Woman gets worker's comp for sex injury
CANBERRA, Australia, Dec. 17 (UPI) -- An Australian federal worker was awarded worker's compensation for an injury she sustained while having motel room sex on a work trip.
The woman, who works for a federal agency, suffered injuries to her nose and mouth when a glass light fitting above the motel room bed fell while she was having sexual intercourse in New South Wales in November 2007, The Sydney Morning Herald reported Monday.
Workplace health insurer Comcare had appealed the woman's worker's comp claim, saying the injury had nothing to do with the woman's job, but the Federal Court sided with the woman, who argued the her employer was responsible for her for the duration of the trip.
"If the applicant had been injured while playing a game of cards in her motel room she would be entitled to compensation even though it could not be said that her employer induced or encouraged her to engage in such an activity," the judges said.
A Comcare spokesman said the company is deciding whether to appeal to the High Court.
"The issue is a significant one. Workers need to be clear about their entitlements and employers should have an understanding of their responsibilities and how to support their staff," he said.
Dodge's yacht listed for $50 million
TUNIS, Tunisia, Dec. 17 (UPI) -- The Belgian owners of a steam-powered yacht once belonging to Detroit automaker Horace Dodge are listing the vessel in Tunisia for $50 million.
The Delphine, built for Horace Dodge in 1920 by the Great Lakes Engineering Co. and named for his daughter, measures 258 feet long and contains accommodations for 20 guests and a crew of 55, the Detroit Free Press reported Monday,
The vessel caught fire and sank during a trip to New York in the 1920s and was raised and restored. It was sold to the U.S. Navy during World War II and returned to the Dodge family after the war.
The Belgian family purchased the Delphine in 1997 and operated it as a charter vessel out of Monaco for a price of $1.5 million per month.
The boat is currently docked in Tunisia and is listed for sale with an asking price of about $50 million.
Stranded elephants rejoin circus
OMSK, Russia, Dec. 17 (UPI) -- The director of a Polish circus said two elephants stranded in the Russian cold when a truck caught fire are back and rehearsing for their next show.
The Asian elephants, ages 45 and 48, were stranded at the side of a Siberian highway while traveling from Novokuznetsk to Omsk when the diesel engine heating the cargo section of the truck carrying the elephants caused some hay in the vehicle to catch fire, RIA Novosti reported Monday.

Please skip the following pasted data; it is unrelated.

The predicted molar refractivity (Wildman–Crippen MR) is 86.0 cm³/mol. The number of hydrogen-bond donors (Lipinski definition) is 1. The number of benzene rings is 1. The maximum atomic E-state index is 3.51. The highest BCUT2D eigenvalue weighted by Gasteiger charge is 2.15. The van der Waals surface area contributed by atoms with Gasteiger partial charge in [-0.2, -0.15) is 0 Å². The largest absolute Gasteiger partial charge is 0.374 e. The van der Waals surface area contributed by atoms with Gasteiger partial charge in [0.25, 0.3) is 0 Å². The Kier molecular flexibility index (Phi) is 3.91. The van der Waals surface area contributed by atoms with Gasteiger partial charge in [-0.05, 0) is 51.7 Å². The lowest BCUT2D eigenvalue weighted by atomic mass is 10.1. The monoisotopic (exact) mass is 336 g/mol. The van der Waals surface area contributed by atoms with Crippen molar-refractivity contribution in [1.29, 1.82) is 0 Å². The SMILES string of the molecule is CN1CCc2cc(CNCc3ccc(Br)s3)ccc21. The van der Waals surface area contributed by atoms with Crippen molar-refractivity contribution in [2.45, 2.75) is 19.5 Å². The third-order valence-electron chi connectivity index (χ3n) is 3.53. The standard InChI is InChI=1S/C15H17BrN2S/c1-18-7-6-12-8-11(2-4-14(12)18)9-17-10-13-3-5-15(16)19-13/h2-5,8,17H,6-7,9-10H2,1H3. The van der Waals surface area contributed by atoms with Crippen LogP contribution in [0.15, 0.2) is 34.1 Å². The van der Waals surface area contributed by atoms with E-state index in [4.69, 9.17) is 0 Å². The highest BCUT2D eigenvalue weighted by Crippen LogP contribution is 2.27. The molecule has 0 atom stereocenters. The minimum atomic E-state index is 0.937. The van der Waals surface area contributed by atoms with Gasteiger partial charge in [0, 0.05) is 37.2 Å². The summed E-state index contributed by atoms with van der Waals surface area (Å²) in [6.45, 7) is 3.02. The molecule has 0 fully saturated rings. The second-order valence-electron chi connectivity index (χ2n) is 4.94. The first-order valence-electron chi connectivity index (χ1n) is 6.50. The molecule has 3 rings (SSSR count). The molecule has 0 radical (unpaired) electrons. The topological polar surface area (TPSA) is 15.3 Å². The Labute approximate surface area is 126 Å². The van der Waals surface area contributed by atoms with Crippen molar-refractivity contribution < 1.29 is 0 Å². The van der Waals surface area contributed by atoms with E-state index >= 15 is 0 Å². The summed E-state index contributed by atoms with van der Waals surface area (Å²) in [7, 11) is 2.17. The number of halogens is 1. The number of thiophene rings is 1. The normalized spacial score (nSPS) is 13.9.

The elephants, which were made to jog at the side of the road to keep from freezing and were later given vodka in a heated garage, suffered minor frostbite to their ears in the minus 40 degree weather. Minus 40 degrees Fahrenheit equals minus 40 degrees Celsius.
The animals have now rejoined the circus in Omsk and are preparing for their next show.
"The elephants have arrived and started rehearsing. Their first performance is scheduled for Dec. 22," circus director Yelena Agafonova said.
Parade features mobile outhouse, Grinches
BOYKIN, S.C., Dec. 17 (UPI) -- Floats at a lighthearted South Carolina Christmas parade included a jail cell float, two Grinches, a mobile outhouse and a cross-dresser named Fatback Queen.
The 19th annual Boykin Parade, in the unincorporated Boykin community in rural Kershaw County, drew a crowd of thousands to view the animals, tractors, marching bands and unusual floats, The State, Columbia, S.C., reported Monday.
"The only thing organized about this parade is disorganization," joked Rowland Alston, a dignitary on the reviewing stand in downtown Boykin.
The parade included a contingent of blue-clad Civil War re-enactors, a 55-piece marching band from Thomas Sumter Academy, a dog-themed float with the slogan "Bark the Herald Angels Sing" and representatives of local law enforcement agencies.
Bruce Jackson, unofficial mayor of Boykin, said this year's event was unusually free from vehicular breakdowns.
"We didn't need any jumper cables today," Jackson said. "We had lots of children and lots of dogs. The military. And dogs and children on a lot of the floats."